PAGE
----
City of Burbank, a Municipal Corporation, City of Glendale,a Municipal Corporation, City of Pasadena, a Municipalcorporation, City of Los Angeles, a Municipal Corporation,the Department of Water and Power of the City of Losangeles, and the Metropolitan Water District of Southerncalifornia, Plaintiffs-appellants, v. the State of Nevada, the Nevada Department of Taxation,nevada Tax Commission, and Clark County, Nevada,defendants-appellees, 658 F.2d 708 (9th Cir. 1981)Annotate this Case
David W. Hagen, Guild, Hagen & Clark, Reno, Nev., for plaintiffs-appellants.
Tudor Chirila, Deputy Atty. Gen., Carson City, Nev., argued, for defendants-appellees; Robert J. Miller, Las Vegas, Nev., on brief.
Appeal from the United States District Court for the District of Nevada.
Before SKOPIL and FARRIS, Circuit Judges, and CURTIS,* District Judge.
FARRIS, Circuit Judge:
Plaintiffs, which include various Southern California municipalities, a water district and the Los Angeles Department of Water and Power, all purchase from the United States electrical energy generated in Nevada. In May 1977, Nevada enacted legislation imposing a tax on "the value of any right to receive electric power" held by a political subdivision of any other state. Nev.Rev.Stat. §§ 361.157(2) and 361.159(2). Plaintiffs paid the required taxes under protest and filed action in federal district court, alleging that the state taxation violated federal statutory and constitutional laws. They requested a refund of all taxes previously paid and a declaration that any future assessment or collection of taxes would be null and void. The defendants moved to dismiss with prejudice on the ground that the action was precluded by 28 U.S.C. § 1341 (1976). Defendants' motion was granted. We affirm.
The Tax Injunction Act prohibits the district courts from enjoining, suspending or restraining "the assessment, levy or collection of any tax under State law where a plain, speedy and efficient remedy may be had in the courts of such State." The only question before us is whether the Tax Injunction Act bars plaintiffs from bringing this suit in the federal courts.
We have previously held that the prohibition of § 1341 applies to suits for refunds, Kelly v. Springett, 527 F.2d 1090, 1094 (9th Cir. 1975), and to suits for declaratory judgments, Dillon v. Montana, 634 F.2d 463, 464-65 (9th Cir. 1980).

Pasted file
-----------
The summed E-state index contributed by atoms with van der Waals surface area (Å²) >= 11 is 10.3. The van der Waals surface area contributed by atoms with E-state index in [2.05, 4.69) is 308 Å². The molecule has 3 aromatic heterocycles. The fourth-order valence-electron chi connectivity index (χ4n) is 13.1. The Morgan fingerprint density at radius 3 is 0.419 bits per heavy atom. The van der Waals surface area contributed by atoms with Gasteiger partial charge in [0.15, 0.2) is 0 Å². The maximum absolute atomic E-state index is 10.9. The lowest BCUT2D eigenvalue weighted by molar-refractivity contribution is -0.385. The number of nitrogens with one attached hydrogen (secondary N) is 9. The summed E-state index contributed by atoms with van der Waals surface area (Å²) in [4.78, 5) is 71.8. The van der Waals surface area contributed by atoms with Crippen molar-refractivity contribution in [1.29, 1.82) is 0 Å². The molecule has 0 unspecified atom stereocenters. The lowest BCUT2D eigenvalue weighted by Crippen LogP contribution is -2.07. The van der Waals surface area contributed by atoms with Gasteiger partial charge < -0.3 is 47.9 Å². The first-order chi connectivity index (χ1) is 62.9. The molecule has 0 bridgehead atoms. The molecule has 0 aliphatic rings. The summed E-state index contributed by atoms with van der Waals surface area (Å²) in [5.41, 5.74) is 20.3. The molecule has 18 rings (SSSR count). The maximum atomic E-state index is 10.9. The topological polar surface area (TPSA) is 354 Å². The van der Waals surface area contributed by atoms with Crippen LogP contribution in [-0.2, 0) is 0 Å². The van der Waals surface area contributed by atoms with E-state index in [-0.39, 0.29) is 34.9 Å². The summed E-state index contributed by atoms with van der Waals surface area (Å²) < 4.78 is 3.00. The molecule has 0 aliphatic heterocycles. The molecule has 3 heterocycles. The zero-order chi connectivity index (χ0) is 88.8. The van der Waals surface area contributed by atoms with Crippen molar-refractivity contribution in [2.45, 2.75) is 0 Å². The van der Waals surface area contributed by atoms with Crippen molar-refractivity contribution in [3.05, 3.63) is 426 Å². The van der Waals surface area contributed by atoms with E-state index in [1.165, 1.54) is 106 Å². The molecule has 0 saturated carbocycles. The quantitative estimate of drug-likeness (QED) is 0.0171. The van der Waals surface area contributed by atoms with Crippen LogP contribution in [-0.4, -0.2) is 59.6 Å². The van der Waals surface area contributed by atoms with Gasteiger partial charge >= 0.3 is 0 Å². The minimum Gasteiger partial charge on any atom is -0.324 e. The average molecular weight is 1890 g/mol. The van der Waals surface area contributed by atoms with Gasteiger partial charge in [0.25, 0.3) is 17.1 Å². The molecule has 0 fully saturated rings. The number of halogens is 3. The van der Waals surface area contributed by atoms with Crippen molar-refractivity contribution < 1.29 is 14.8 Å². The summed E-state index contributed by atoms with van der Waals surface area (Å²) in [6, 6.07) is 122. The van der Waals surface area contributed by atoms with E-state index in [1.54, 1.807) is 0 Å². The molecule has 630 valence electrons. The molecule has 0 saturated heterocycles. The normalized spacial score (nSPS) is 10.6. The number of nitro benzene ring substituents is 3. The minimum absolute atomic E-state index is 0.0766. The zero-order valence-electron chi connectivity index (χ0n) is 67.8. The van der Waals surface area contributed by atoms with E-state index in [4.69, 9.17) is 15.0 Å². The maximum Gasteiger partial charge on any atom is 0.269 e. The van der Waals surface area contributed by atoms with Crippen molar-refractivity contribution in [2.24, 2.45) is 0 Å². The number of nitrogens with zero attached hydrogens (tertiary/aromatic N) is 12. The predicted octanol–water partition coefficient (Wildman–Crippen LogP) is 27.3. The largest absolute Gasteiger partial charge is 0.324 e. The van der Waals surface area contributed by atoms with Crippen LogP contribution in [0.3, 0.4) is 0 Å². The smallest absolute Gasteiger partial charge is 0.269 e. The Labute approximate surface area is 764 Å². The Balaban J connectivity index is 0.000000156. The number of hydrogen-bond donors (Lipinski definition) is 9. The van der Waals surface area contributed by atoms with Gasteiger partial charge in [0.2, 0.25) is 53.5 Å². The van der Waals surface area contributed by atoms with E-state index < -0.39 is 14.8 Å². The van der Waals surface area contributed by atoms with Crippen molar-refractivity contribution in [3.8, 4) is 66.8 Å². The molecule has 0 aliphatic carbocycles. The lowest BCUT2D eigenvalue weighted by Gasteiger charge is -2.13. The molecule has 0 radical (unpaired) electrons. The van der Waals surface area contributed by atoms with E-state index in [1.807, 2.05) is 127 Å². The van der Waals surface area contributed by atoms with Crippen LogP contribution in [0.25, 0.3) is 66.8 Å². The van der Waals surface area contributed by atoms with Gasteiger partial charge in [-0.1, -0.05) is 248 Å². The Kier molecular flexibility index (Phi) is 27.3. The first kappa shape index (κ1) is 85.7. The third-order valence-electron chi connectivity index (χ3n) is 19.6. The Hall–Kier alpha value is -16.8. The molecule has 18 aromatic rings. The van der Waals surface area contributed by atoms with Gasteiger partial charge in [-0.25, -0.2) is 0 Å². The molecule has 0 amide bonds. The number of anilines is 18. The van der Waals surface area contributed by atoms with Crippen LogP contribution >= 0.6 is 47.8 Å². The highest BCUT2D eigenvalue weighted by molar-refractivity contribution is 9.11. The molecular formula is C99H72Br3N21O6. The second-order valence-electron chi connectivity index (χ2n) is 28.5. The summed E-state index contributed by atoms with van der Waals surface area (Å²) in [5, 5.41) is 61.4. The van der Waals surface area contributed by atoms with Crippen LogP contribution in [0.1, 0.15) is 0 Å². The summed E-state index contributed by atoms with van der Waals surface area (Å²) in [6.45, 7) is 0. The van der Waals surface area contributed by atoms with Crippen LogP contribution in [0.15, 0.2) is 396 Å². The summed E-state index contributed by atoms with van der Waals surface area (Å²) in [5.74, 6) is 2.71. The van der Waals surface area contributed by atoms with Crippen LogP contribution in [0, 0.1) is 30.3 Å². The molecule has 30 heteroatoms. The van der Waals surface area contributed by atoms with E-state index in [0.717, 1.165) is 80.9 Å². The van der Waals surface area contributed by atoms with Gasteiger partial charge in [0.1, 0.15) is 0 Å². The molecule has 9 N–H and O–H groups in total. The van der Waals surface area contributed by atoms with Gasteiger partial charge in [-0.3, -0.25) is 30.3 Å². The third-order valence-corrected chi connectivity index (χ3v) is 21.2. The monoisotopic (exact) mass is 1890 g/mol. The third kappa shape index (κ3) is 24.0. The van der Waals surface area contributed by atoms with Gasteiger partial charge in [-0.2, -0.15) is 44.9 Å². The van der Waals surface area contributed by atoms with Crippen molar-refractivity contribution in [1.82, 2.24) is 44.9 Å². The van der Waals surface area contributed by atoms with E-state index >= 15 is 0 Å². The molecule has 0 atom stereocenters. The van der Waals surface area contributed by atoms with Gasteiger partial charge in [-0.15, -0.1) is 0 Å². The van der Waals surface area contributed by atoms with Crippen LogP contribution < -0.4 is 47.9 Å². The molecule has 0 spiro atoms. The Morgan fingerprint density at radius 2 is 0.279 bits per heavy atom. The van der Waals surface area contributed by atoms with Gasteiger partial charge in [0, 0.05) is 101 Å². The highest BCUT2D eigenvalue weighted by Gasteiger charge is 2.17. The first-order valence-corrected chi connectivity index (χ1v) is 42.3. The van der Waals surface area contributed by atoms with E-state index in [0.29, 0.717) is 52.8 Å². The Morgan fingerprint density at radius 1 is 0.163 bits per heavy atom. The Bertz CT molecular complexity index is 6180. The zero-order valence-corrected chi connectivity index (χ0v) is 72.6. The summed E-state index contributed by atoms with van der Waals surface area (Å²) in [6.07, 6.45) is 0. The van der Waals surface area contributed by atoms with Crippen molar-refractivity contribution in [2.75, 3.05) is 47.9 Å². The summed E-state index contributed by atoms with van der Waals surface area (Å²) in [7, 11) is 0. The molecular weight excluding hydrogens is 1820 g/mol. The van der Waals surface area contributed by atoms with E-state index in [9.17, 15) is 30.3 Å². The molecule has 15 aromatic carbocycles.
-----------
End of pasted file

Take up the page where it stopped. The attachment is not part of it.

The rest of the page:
Plaintiffs argue that Nevada has expressly waived its immunity from suit in federal district courts. See Nev.Rev.Stat. § 361.420(2) (1979). We need not construe this state legislation, however, since the jurisdictional limitation of § 1341 is not waivable. See Illinois Central Railroad v. Howlett, 525 F.2d 178, 180 (7th Cir. 1975), cert. denied, 424 U.S. 976, 96 S. Ct. 1482, 47 L. Ed. 2d 746 (1976); City of Houston v. Standard-Triumph Motor Co., 347 F.2d 194, 197 (5th Cir. 1965), cert. denied, 382 U.S. 974, 86 S. Ct. 539, 15 L. Ed. 2d 466 (1966).
Plaintiffs contend that 15 U.S.C. § 391 (1976) overrides the jurisdictional limitation of § 1341. Section 391 provides:
No State, or political subdivision thereof, may impose or assess a tax on or with respect to the generation or transmission of electricity which discriminates against out-of-State ... consumers of that electricity.
In enacting § 391, Congress did not intend to affect § 1341's jurisdictional limitation. See, e. g., S.Rep.No.938, pt. 1, 94th Cong., 2d Sess. 437-38 (1976), reprinted in 1976 U.S.Code Cong. & Ad.News 2897, 3439, 3865-66. When Congress has intended such an effect, it has made its intention explicit. Cf. 49 U.S.C. § 11503(c) (Supp. III 1979) (exempting suits challenging discriminatory taxation of railroads from § 1341's jurisdictional limitation). State courts provide an adequate forum for implementation of § 391. Cf. Arizona Public Service Co. v. Sneed, 441 U.S. 141, 145, 99 S. Ct. 1629, 1632, 60 L. Ed. 2d 106 (1979) (noting state court as appropriate forum).
Plaintiffs also contended that § 1341 does not apply because this is a diversity jurisdiction action. During oral argument plaintiff's correctly conceded that diversity jurisdiction does not exist because the state agency defendants are not "citizens" for the purpose of diversity jurisdiction. Fifty Associates v. Prudential Insurance Co. of America, 446 F.2d 1187, 1191 (9th Cir. 1970). Accordingly, we do not decide whether § 1341 applies to diversity cases.
Finally, although plaintiffs have not challenged the adequacy of Nevada state court remedies, our review of this jurisdictional issue convinces us that the state court remedies are "plain, speedy and efficient," notwithstanding the fact that the plaintiffs must cross state lines to litigate their claims. See Tully v. Griffin, Inc., 429 U.S. 68, 73-74, 97 S. Ct. 219, 222-23, 50 L. Ed. 2d 227 (1976). Declaratory relief is available under Nev.Rev.Stat. § 30.040 (1979). Nev.Rev.Stat. § 361.420 (1979) expressly allows many of the plaintiffs' claims to be asserted by an action for a tax refund. Although § 361.420 does not explicitly allow federal claims to be raised in a tax refund suit, the district judge construed Nevada law to allow assertion of such claims after exhaustion of administrative remedies within the meaning of Nev.Rev.Stat. § 361.315-.410 (1979). We give substantial deference to the district judge's expertise in construing state law. See Associated Gen., Etc. v. San Francisco Unified Sch., 616 F.2d 1381, 1384 (9th Cir. 1980); Lewis v. Anderson, 615 F.2d 778, 781 (9th Cir. 1979).1
Honorable Jesse W. Curtis, Senior United States District Judge for the Central District of California, sitting by designation
In at least one federal question case we have given even greater deference, upholding a district court interpretation of state law unless "clearly wrong." See Ryan v. Foster & Marshall, Inc., 556 F.2d 460, 465 (9th Cir. 1977). See generally Washington ex rel. Edwards v. Heimann, 633 F.2d 886, 888 n.1 (9th Cir. 1980)